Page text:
Shedding light on gay marriage

Sheila LeDoux, left, and Nick Psyck, lesbians in a committed relationship, talk about their views on the gay marriage amendment and their views on who should be given the right to marry. - Eric Johnson/


Gay couple, pastor differ on November 2012 marriage vote

With 2012 election races beginning to heat up, one local gay couple is planning to show up to the polls next year for a single reason — to vote against the proposed constitutional ban of gay marriage.

“Every straight person — every man and woman couple — have the choice to decide if they want to get married, and we don’t have that choice,” said Sheila LeDoux of Austin.

LeDoux lives with her girlfriend of a year and said they will both be voting no next year. Although LeDoux and her girlfriend, Nick Psyck, are frustrated that gay marriage is still considered a contentious issue, they said people need to be exposed to it.

Psyck said she knows many people who, before meeting a member of the gay community, oppose gay rights.

“I think it needs to be out there,” Psyck said. “It’s almost 2012 and we’re still having to … fight for the same rights as everybody else.”

“They’re scared of what they don’t know,” added LeDoux.

But Pastor Randy Fossum of St. Peters Evangelical Lutheran Church in Austin disagrees. His opposition to gay marriage stems from biblical and religious beliefs, not from fear, he said.

Fossum said homosexuality goes against God’s natural law and humans’ moral compass.

“Homosexual behavior is contrary to God’s creation,” Fossum said in a letter to the Herald. “Biology makes it clear that the male body was not designed for sex with other men or the female body for sex with women.”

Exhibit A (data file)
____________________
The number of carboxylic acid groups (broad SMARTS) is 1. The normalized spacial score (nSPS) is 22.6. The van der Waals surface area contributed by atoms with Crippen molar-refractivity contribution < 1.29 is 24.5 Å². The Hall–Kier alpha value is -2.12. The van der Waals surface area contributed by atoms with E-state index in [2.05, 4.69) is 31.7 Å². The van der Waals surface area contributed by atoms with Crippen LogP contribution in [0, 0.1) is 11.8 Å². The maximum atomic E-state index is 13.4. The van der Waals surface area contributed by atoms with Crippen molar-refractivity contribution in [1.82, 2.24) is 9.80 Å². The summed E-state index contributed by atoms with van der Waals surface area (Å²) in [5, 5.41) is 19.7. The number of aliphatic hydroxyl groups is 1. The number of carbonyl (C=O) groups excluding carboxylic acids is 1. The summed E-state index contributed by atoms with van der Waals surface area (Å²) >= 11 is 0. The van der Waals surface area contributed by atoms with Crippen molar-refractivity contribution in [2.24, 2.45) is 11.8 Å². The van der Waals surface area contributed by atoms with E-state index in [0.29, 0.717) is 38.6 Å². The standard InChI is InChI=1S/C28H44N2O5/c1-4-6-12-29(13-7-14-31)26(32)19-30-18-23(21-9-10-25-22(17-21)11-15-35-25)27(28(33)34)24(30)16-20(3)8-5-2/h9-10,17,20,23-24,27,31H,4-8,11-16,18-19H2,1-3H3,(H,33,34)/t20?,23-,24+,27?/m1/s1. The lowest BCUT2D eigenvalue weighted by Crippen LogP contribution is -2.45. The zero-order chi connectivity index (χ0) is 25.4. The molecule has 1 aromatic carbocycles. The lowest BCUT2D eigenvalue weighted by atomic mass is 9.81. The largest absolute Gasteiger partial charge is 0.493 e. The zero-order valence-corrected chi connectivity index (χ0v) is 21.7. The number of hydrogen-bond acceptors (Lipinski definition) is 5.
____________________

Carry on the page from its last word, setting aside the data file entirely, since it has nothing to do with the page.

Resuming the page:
While LeDoux and Psyck think legalizing gay marriage would strengthen the institution of marriage, Fossum said it’s an attack on it.

Because natural law governs right and wrong, Christians do themselves a disservice when they choose to ignore it, Fossum said.

“Homosexual behavior is contrary to natural law just as is stealing, murder and the like,” he said in the letter. “The government has a responsibility to enforce moral law.”

“It’s an attack (on marriage) simply because God has, in the institution of marriage, determined what is best … a man and a woman bringing unique qualities into a relationship. That is an impossibility in a homosexual relationship.”

LeDoux and Psyck don’t think their relationship differs from that of a heterosexual couple. They are raising LeDoux’s children together and said if anything, the kids have been positively affected.

“It is not tearing apart what we have as a family,” LeDoux said. “(Both my kids) love Nick, and I know they love her. We’re teaching our children to be more accepting of people with different backgrounds.”

Republican Rep. Rich Murray, of Albert Lea, said banning gay marriage wouldn’t necessarily strengthen marriage. He is one of four Republicans who voted against the amendment during the last legislative session. He said the gay marriage argument is not one Minnesota needed to have during the budget crisis.

“The only thing that can make marriage stronger is people willing to work on their marriage,” Murray said. “Passing a law isn’t going to do a thing for it.”

Although LeDoux and Psyck said they aren’t ready for marriage yet, they hope to someday tie the knot. Psyck said they will get married in Minnesota regardless of the law.

“I don’t need a piece of paper telling me who I’m going to be with,” Psyck said. “What I do in my house and who I do it with is kind of a moot point.”

In the meantime, the couple is gearing up to vote against the proposed constitutional amendment next November. Regardless of the outcome, they said they will stay hopeful that someday gay couples can legally marry in Minnesota.

“There are a lot more gay couples in the state than people realize, and we’re going to all band together,” LeDoux said.

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